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The Basics

Cold sores -- you might hear them called fever blisters -- are proof that life can be unfair. Some people get them, others don’t. If you get them, don't worry. There are ways to treat and prevent them.

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Your Cold Isn't to Blame

Despite the name, that isn’t what causes them. The herpes simplex virus type 1 (HSV-1) is most often the cause. You get it from contact with an infected person’s skin or body fluids. The virus damages your skin as it reproduces. That leaves behind weepy sores that last about a week. Between outbreaks, HSV-1 hides inside nerve cells, so it’s never completely cured.

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Why Doesn't Everyone Get Them?

About two-thirds of us have been infected with the HSV-1 virus. It usually comes via well-meaning kisses from relatives or romantic partners. So why do only an unlucky few get cold sores? The answer may be in your genes. Most of the people who get cold sores share genes that may relate to how HSV-1 acts in your body. This could be what causes outbreaks.

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What Are Your Triggers?

HSV-1 lives in your nerves. It’s pretty quiet most of the time, but you may have triggers that bring it out of hiding and cause cold sores. They can range from sunlight or a fever to stress and getting your period. Some people get cold sores twice a year or less. For others, it’s a monthly ordeal.

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Canker Sores Aren't the Same

Cold sores usually appear on your lip. Canker sores affect the inside of your mouth. They don’t involve the herpes virus and aren’t contagious. No one knows what causes them. Cold sores generally signal their arrival with a warning period of red, irritated skin. Blisters form, burst, and then crust over before they heal.

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When Are You Contagious?

From the time your skin turns itchy or red, the virus is likely present and you can spread it. You’re most contagious when blisters show up and just after they burst. Once your skin is completely healed and looks normal again, you can’t spread it that way. But you can still pass the virus through your saliva at any time, even when you don't have a cold sore.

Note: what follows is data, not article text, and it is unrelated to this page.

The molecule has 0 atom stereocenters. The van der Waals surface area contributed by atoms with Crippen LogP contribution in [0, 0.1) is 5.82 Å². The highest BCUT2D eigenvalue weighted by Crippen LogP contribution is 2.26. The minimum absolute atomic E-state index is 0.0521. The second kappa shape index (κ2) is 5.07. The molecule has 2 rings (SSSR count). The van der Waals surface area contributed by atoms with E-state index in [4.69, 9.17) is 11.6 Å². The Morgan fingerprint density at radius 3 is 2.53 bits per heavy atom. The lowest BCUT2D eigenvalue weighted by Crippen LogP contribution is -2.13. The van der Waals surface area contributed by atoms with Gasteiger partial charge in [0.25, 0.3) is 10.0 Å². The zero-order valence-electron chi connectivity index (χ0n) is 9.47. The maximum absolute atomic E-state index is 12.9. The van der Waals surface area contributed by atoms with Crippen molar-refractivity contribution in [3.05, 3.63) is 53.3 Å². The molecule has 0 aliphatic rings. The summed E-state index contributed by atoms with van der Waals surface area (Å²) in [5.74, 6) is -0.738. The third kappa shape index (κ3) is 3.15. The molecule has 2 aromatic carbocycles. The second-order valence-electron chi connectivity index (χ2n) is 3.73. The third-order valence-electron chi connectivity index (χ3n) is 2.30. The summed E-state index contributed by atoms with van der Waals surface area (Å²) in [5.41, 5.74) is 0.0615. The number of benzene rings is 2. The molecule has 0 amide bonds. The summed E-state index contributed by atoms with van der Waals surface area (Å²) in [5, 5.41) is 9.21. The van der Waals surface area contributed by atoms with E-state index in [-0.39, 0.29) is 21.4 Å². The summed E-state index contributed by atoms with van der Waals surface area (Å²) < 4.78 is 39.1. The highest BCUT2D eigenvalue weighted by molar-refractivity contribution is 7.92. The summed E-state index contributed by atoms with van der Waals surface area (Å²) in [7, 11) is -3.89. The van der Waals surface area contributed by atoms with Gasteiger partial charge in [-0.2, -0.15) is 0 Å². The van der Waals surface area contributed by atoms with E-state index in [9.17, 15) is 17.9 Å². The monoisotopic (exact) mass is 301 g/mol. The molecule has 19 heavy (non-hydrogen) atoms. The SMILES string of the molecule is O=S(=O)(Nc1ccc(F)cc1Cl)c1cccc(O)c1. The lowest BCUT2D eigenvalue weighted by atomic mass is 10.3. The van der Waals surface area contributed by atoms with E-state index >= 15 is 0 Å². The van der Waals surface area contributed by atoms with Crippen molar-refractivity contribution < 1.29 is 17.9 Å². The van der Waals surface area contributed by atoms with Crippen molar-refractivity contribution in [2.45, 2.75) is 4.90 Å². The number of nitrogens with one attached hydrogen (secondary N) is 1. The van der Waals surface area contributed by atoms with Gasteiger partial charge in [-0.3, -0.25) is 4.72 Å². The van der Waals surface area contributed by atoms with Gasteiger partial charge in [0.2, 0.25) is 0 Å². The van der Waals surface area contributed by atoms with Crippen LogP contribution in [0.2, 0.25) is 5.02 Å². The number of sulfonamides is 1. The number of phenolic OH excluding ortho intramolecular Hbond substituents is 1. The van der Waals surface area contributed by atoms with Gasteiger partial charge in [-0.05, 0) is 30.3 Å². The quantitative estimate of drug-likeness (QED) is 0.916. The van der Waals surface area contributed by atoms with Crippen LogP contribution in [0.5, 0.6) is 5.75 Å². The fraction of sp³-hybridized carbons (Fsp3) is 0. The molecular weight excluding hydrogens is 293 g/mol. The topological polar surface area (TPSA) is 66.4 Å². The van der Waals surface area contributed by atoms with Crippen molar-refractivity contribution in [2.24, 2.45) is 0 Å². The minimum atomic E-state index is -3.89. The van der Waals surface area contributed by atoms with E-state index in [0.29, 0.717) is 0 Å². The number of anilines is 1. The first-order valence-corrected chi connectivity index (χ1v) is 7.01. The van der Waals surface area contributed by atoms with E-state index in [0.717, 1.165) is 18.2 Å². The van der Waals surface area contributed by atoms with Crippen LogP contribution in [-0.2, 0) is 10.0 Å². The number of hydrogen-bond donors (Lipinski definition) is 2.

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How Does the Virus Spread?

Through body fluids. It’s usually present on an infected person’s lip, even if there’s no obvious sore. Kisses are the main method. Because the virus often lives in saliva, you can also spread it if you share kitchen utensils or drinking glasses. Oral sex sometimes leads to infection of your partner's genitals.

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Can You Stop the Spread?

Yes. Use caution while you have a sore. Don’t kiss, and don't share toothbrushes, silverware, or glasses. Skip oral sex. That will reduce most of the spread of HSV-1, although you may not be able to control the spread completely.

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How to Ease Your Pain

While the first outbreak can last up to 2 weeks, the ones after that may not be longer than a week. There’s no cure for cold sores, but some over-the-counter creams and gels can ease symptoms like burning and pain. You can also try hot or cold compresses. 

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Antiviral Creams Can Help

They often shorten the time it takes a cold sore to heal. But they work best if you put them on at the very first sign of an outbreak. Docosanol cream is available over the counter. Acyclovir (Zovirax) cream and penciclovir (Denavir) cream are available by prescription.

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Prescription Meds Are Available